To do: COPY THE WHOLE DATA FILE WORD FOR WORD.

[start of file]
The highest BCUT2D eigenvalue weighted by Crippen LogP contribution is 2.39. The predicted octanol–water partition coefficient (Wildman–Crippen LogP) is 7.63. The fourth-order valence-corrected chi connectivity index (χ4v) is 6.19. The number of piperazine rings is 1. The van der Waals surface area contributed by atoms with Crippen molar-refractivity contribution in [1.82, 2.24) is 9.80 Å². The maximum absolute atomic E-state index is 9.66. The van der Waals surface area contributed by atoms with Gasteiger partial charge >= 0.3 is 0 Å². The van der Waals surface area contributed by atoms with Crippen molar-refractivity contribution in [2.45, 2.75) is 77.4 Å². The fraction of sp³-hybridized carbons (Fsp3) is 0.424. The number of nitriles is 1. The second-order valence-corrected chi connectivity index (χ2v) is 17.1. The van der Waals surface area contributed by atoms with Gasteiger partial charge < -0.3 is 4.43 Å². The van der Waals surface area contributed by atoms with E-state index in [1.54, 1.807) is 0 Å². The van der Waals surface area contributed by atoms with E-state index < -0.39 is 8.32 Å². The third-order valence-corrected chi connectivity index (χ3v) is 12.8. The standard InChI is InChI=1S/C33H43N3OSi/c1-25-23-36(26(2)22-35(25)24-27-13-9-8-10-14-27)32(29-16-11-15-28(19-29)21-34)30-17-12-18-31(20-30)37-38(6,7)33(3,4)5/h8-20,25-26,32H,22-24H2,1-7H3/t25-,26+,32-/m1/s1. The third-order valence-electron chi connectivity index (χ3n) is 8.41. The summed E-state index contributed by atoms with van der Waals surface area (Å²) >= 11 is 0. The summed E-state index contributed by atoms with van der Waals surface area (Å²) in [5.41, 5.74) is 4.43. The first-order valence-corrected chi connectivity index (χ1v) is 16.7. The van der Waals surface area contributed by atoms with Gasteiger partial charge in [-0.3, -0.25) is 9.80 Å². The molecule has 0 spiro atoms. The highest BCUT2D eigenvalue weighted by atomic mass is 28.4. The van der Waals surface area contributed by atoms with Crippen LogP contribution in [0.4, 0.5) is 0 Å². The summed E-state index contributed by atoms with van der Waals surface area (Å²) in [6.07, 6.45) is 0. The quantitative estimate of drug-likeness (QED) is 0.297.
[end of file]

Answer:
The highest BCUT2D eigenvalue weighted by Crippen LogP contribution is 2.39. The predicted octanol–water partition coefficient (Wildman–Crippen LogP) is 7.63. The fourth-order valence-corrected chi connectivity index (χ4v) is 6.19. The number of piperazine rings is 1. The van der Waals surface area contributed by atoms with Crippen molar-refractivity contribution in [1.82, 2.24) is 9.80 Å². The maximum absolute atomic E-state index is 9.66. The van der Waals surface area contributed by atoms with Gasteiger partial charge >= 0.3 is 0 Å². The van der Waals surface area contributed by atoms with Crippen molar-refractivity contribution in [2.45, 2.75) is 77.4 Å². The fraction of sp³-hybridized carbons (Fsp3) is 0.424. The number of nitriles is 1. The second-order valence-corrected chi connectivity index (χ2v) is 17.1. The van der Waals surface area contributed by atoms with Gasteiger partial charge < -0.3 is 4.43 Å². The van der Waals surface area contributed by atoms with E-state index in [1.54, 1.807) is 0 Å². The van der Waals surface area contributed by atoms with E-state index < -0.39 is 8.32 Å². The third-order valence-corrected chi connectivity index (χ3v) is 12.8. The standard InChI is InChI=1S/C33H43N3OSi/c1-25-23-36(26(2)22-35(25)24-27-13-9-8-10-14-27)32(29-16-11-15-28(19-29)21-34)30-17-12-18-31(20-30)37-38(6,7)33(3,4)5/h8-20,25-26,32H,22-24H2,1-7H3/t25-,26+,32-/m1/s1. The third-order valence-electron chi connectivity index (χ3n) is 8.41. The summed E-state index contributed by atoms with van der Waals surface area (Å²) >= 11 is 0. The summed E-state index contributed by atoms with van der Waals surface area (Å²) in [5.41, 5.74) is 4.43. The first-order valence-corrected chi connectivity index (χ1v) is 16.7. The van der Waals surface area contributed by atoms with Gasteiger partial charge in [-0.3, -0.25) is 9.80 Å². The molecule has 0 spiro atoms. The highest BCUT2D eigenvalue weighted by atomic mass is 28.4. The van der Waals surface area contributed by atoms with Crippen LogP contribution in [0.4, 0.5) is 0 Å². The summed E-state index contributed by atoms with van der Waals surface area (Å²) in [6.07, 6.45) is 0. The quantitative estimate of drug-likeness (QED) is 0.297.